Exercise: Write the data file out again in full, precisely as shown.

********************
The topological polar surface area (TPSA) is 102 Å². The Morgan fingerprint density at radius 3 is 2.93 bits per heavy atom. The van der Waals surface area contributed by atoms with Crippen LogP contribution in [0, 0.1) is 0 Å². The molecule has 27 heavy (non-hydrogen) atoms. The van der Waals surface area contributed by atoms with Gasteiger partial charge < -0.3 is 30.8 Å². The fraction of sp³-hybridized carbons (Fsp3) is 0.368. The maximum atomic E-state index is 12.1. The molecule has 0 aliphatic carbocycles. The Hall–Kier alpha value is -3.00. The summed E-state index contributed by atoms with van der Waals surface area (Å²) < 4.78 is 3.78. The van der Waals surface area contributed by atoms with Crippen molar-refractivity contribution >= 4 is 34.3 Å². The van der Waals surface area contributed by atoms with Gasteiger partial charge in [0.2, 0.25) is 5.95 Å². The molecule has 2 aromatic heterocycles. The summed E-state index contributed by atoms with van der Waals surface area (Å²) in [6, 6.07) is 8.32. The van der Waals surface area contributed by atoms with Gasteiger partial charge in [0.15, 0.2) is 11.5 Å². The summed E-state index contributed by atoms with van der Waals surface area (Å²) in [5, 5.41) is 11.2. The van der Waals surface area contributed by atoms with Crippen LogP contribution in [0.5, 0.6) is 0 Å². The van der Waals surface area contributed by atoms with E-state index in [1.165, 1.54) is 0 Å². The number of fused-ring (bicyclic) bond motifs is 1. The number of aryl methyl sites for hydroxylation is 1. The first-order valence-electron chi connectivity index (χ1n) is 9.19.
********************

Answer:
The topological polar surface area (TPSA) is 102 Å². The Morgan fingerprint density at radius 3 is 2.93 bits per heavy atom. The van der Waals surface area contributed by atoms with Crippen LogP contribution in [0, 0.1) is 0 Å². The molecule has 27 heavy (non-hydrogen) atoms. The van der Waals surface area contributed by atoms with Gasteiger partial charge < -0.3 is 30.8 Å². The fraction of sp³-hybridized carbons (Fsp3) is 0.368. The maximum atomic E-state index is 12.1. The molecule has 0 aliphatic carbocycles. The Hall–Kier alpha value is -3.00. The summed E-state index contributed by atoms with van der Waals surface area (Å²) < 4.78 is 3.78. The van der Waals surface area contributed by atoms with Crippen molar-refractivity contribution >= 4 is 34.3 Å². The van der Waals surface area contributed by atoms with Gasteiger partial charge in [0.2, 0.25) is 5.95 Å². The molecule has 2 aromatic heterocycles. The summed E-state index contributed by atoms with van der Waals surface area (Å²) in [6, 6.07) is 8.32. The van der Waals surface area contributed by atoms with Gasteiger partial charge in [0.15, 0.2) is 11.5 Å². The summed E-state index contributed by atoms with van der Waals surface area (Å²) in [5, 5.41) is 11.2. The van der Waals surface area contributed by atoms with Crippen LogP contribution in [0.5, 0.6) is 0 Å². The van der Waals surface area contributed by atoms with E-state index in [1.165, 1.54) is 0 Å². The number of fused-ring (bicyclic) bond motifs is 1. The number of aryl methyl sites for hydroxylation is 1. The first-order valence-electron chi connectivity index (χ1n) is 9.19.